November 10, 2006

Project focuses on Tijuana drinking problems

By Pablo Jaime Sainz

A binational border project is trying to promote responsible drinking habits in Tijuana, especially since this is a popular tourist destination for drinking alcoholic beverages.

The Binational Policy Council / Consejo Binacional de Iniciativas, a project sponsored by the San Diego non-profit Institute for Public Strategies, aims to generate collaborative solutions to cross-border alcohol and drug problems, in particular among underage youth that crosses the border to Tijuana to drink alcohol.

One of the major goals of the council is to try to change the image that San Diego tourists have of Tijuana as an open bar city, said BPC’s Mexico coordinator Maria Antonieta Olvera.

“There’s a correlation between the number of car accidents and the hours bars are open,” she said.

According to statistics from the Council, in Tijuana in 2005, car accidents that involved drunk driving caused 129 deaths and 2,310 injured persons. In Baja California, the number of deaths was 2,132.

Tijuana is going in the right direction, Olvera said, citing the recent reduction of extra hours for the selling of alcohol. The limit now is 3 a.m. throughout the city.

The Binational Policy Council is working with local authorities and the private sector to implement responsible alcohol policies. Olvera said that the council has worked for almost three years with Ceturmex, Tijuana’s business and tourist committee.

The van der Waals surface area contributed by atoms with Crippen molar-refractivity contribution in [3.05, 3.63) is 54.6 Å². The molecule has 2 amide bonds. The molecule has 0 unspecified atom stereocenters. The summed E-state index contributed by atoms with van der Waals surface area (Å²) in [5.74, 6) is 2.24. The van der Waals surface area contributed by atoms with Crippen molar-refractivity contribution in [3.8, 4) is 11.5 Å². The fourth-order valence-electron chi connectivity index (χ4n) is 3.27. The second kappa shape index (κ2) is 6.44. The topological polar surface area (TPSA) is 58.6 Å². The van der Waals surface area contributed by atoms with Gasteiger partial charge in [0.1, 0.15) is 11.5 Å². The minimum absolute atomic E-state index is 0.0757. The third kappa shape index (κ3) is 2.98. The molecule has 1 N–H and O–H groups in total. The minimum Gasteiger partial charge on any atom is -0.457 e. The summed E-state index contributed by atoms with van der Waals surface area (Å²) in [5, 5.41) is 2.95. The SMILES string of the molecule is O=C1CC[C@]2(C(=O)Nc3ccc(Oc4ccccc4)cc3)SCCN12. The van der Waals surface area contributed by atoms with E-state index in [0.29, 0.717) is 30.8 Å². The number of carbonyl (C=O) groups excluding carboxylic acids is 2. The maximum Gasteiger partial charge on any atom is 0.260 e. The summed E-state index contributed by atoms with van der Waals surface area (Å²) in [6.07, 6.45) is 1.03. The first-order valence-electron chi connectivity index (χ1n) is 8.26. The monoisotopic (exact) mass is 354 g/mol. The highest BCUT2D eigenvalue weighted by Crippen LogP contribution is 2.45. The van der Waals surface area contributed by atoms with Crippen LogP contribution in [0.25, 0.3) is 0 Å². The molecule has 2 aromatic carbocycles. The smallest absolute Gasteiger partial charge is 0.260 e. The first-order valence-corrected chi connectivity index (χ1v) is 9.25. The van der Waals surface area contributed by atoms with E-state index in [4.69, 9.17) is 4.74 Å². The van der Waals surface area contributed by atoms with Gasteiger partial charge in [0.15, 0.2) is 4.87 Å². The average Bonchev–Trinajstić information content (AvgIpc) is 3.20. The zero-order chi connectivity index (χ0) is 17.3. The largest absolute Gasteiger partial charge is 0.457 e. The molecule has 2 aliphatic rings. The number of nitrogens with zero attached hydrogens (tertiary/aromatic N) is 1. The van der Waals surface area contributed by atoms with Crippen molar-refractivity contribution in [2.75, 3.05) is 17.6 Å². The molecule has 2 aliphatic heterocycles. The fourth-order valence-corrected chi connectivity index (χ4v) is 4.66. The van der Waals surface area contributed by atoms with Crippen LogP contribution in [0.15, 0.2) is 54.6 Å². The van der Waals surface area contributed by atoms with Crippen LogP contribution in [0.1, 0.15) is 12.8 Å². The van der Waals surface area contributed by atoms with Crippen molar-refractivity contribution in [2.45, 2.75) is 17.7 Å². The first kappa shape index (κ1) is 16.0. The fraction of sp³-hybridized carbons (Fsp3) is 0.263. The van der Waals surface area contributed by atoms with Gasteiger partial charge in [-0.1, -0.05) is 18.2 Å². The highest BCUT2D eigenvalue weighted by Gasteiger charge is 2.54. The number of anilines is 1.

“Now is the moment to change directions and move towards a more structured environment that provides entertainment without the excessive consumption of alcohol,” said Ceturmex president, Dr. Jack Dorsón. “Baja California is much more than tequila and shots, and this is the time to change our environment to build a healthier, safer, more prosperous Baja California.”

Olvera added that alcohol-related problems affect business in downtown Tijuana near the major tourist areas.

She said that the Council is working with different public organizations and government agencies to improve the image of the historic downtown area.

“We’re trying to attract tourists who not only come here to drink,” she said. “We want to improve the quality of tourism.”

And it’s not about getting rid of alcohol, but about learning how to drink responsibly, Dorsón said.

“We tell our community to drink with responsibility,” he said. “It’s not about banning alcohol, but instead, to implement better practices of selling alcohol in order to make it more safe and healthy.”

Although many San Diegans might say that what happens in Tijuana stays in Tijuana, the reality is that many of the automobile accidents in San Diego are related to people who cross the border to drink in Tijuana, said Dan Skiles, with the Institute for Public Strategies.

“Do you know how many people go to Tijuana and get drunk and then come back driving to San Diego?” he said. “Do you know how many accidents this people cause?”

That’s why he said that citizens of both sides of the border should get involved in this issue.

“We’re looking for ways to solve these problems,” Skiles said.

If you would like to find out more about this project, visit the Binational Policy Council / Consejo Binacional de Iniciativas webpage at

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